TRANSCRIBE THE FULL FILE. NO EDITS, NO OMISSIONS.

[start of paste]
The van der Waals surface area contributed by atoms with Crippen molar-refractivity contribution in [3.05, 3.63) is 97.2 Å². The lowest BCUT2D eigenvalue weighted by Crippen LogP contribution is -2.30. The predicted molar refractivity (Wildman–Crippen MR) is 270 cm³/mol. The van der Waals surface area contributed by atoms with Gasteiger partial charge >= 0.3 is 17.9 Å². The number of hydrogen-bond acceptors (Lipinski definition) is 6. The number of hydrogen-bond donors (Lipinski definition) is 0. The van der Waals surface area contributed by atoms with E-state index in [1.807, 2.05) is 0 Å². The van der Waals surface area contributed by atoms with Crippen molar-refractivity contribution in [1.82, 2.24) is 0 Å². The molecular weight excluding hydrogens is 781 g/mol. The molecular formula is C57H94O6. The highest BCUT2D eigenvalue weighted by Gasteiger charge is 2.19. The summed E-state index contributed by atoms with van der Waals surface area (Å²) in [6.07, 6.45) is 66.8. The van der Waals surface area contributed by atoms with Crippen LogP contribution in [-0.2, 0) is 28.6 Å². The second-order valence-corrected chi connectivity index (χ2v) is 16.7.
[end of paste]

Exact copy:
The van der Waals surface area contributed by atoms with Crippen molar-refractivity contribution in [3.05, 3.63) is 97.2 Å². The lowest BCUT2D eigenvalue weighted by Crippen LogP contribution is -2.30. The predicted molar refractivity (Wildman–Crippen MR) is 270 cm³/mol. The van der Waals surface area contributed by atoms with Gasteiger partial charge >= 0.3 is 17.9 Å². The number of hydrogen-bond acceptors (Lipinski definition) is 6. The number of hydrogen-bond donors (Lipinski definition) is 0. The van der Waals surface area contributed by atoms with E-state index in [1.807, 2.05) is 0 Å². The van der Waals surface area contributed by atoms with Crippen molar-refractivity contribution in [1.82, 2.24) is 0 Å². The molecular weight excluding hydrogens is 781 g/mol. The molecular formula is C57H94O6. The highest BCUT2D eigenvalue weighted by Gasteiger charge is 2.19. The summed E-state index contributed by atoms with van der Waals surface area (Å²) in [6.07, 6.45) is 66.8. The van der Waals surface area contributed by atoms with Crippen LogP contribution in [-0.2, 0) is 28.6 Å². The second-order valence-corrected chi connectivity index (χ2v) is 16.7.